Speed & Climb Rate Graphs

Discussion in 'Technical Requests' started by Zipper730, Jan 6, 2017.

  1. Zipper730

    Zipper730 Member

    Nov 9, 2015
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    It's amazing how the charts and graphs from nation to nation and even within different branches of a nation vary: The US Navy for example generally have pretty well written charts, often easy to read and things of that sort; the US Army Air Force on the other hand has some quality issues, some of them are damned near illegible.

    I'm curious if anybody has ever transcribed the graphed data for speed across the altitude range (engine power, true airspeed with position error corrections), and climb-rate (engine power, true airspeed with position-error correction) up to the service ceiling and stuff like that into graphs that are of high quality and easily legible.
  2. GregP

    GregP Well-Known Member

    Jul 28, 2003
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    Electrical Engineer, Aircraft Restoration
    Rancho Cucamonga, California, U.S.A.
    As far as I know, there are no sources that "collect" these data in one place. Anyone who did would have very good material for a book that could be profitable if it turned out to be mostly correct. Part of the problem is most US and British sources have data every 5,000 feet and most German, Soviet, and Japanese data you can find are at units of 1,000 meters, so there are no charts that speficy the data at the same altitudes and units as the other side.

    To collect the data, you'd need one set in English units and one in metric, and the the speed and climb charts where the supercharger has to change speeds will all need to be done manually and they don't follow a smooth curve. They would need piecewise equations for the segments taht follow a function line. I's estimate maybe 4 equations for a 2-speed supercharger, with boundary conditions specified to assure no chart discontinuities.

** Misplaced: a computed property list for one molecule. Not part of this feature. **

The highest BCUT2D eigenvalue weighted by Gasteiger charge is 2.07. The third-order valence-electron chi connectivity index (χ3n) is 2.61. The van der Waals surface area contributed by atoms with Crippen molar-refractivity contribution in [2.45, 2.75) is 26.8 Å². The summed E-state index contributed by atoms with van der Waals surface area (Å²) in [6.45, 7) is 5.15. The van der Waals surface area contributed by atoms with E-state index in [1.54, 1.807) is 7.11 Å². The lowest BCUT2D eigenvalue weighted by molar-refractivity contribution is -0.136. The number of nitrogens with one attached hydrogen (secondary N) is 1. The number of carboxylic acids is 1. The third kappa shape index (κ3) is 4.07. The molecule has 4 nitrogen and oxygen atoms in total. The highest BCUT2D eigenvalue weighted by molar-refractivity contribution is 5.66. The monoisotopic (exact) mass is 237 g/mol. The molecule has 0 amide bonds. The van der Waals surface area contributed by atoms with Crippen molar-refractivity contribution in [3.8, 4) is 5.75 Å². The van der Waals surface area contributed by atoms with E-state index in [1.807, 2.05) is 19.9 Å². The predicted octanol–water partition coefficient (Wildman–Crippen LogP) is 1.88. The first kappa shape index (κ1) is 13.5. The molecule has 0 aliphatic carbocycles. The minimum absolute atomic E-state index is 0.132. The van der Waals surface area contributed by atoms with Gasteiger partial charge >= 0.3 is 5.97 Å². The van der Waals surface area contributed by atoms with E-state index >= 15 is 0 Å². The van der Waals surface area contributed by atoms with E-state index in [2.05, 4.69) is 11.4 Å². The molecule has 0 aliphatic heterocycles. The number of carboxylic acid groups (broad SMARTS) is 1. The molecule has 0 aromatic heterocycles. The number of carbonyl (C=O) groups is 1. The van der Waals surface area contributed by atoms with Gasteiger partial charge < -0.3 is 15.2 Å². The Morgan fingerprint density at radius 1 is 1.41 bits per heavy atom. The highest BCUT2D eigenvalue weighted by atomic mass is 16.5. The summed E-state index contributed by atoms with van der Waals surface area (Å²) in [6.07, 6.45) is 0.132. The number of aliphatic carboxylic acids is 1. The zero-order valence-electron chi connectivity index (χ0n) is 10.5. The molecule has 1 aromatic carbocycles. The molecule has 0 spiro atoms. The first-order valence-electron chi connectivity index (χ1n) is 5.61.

It's certainly doable, but will take a lot of work!

    If I did it, it would very certainly not be supplied as a "freebie!" But I'd advertise that it was available, for sure, in printed form only. Once you release an electronic copy, you'll see almost no more sales! I know too many people who have had that happen to them.
  3. tomo pauk

    tomo pauk Creator of Interesting Threads

    Apr 3, 2008
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    Jeff (Corsning) has the data, posted mosty on this forum. The speed and climb rate is listed per each full kilometre, starting with sea level. Tabulating the data into a spreadsheet should not be the problem, apart from the time used, and spreadsheet programs can derive graphs from that.
    Engine power at range of altitudes is a bit of problem, since the power graphs do not involve ram effect, while aircraft flying at speed invoke the ram effect. Nothing big of a problem, but care should be taken.

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